Easier said than done

Sometimes we make decisions that seem to be the best ones at the moment and resolve to follow through with every shred of willpower and determination. And indeed, when we’re able to distract ourselves from the issues at hand, it’s really quite easy to stick to those decisions. We can resolve not to buy any more shoes because the shoeboxes are piling too high, and so long as we stay away from Bergdorf Goodman and Neiman Marcus Online we’ll be able to save those few hundred dollars. Or we can decide to go on a crash diet and as long as we remember that the only size left for that dress was a 2, those 8lbs shouldn’t be too difficult to lose. And we would be able to stop ourselves from calling that ever-unattainable person as long as we remember why they’re unattainable in the first place.

So with all these good resolutions in mind, why do we still tumble headlong into situations that we know are bad for us and send all our resolutions flying out the window? When Barneys New York sends their latest shoe catalog in the mail we can’t resist going online and checking to see if the Christian Louboutin Pigalles are available in our size. When the friend who is a size 00-petite and weighs 95lbs suggests going to Butterwood for dessert, we try to rationalize by thinking, “It’s only once in a while.” And when that oh-so-ungettable bachelor calls after staying away for an entire week and asks you out to dinner, you hear yourself saying ‘yes’ even before you can think about it.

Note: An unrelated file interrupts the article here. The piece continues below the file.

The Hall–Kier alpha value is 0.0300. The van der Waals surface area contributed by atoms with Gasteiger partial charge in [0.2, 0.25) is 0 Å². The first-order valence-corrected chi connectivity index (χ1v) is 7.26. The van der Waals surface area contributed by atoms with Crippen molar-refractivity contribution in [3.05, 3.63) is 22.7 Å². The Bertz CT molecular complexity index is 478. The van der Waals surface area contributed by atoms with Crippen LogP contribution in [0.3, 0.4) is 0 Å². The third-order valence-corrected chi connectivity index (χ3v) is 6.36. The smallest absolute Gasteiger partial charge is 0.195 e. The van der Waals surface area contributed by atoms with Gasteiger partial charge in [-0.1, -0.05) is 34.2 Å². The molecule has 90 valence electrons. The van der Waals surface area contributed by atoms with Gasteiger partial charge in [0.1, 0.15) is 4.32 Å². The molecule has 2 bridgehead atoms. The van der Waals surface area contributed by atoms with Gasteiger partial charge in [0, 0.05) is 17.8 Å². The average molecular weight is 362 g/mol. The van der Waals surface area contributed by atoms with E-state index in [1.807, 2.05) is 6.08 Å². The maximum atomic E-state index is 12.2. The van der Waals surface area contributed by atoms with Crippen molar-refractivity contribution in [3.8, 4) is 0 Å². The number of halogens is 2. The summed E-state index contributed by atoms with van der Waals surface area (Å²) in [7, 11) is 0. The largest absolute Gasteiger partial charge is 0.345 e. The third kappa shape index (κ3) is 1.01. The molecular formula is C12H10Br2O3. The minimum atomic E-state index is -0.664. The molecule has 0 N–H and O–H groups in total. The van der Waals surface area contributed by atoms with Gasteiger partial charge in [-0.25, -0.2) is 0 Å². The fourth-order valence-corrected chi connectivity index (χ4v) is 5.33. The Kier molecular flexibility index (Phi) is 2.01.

Are we creating loopholes for ourselves, little corners of refuge to run to when we’re completely strung out and beginning to regret those decisions we made? Or are we making excuses to console ourselves and to try and justify our lack of judgment? Or were those decisions we made the wrong ones to begin with, and did we just make them in a heinously desperate attempt to pull ourselves out of our financial, physical or emotional purgatory?

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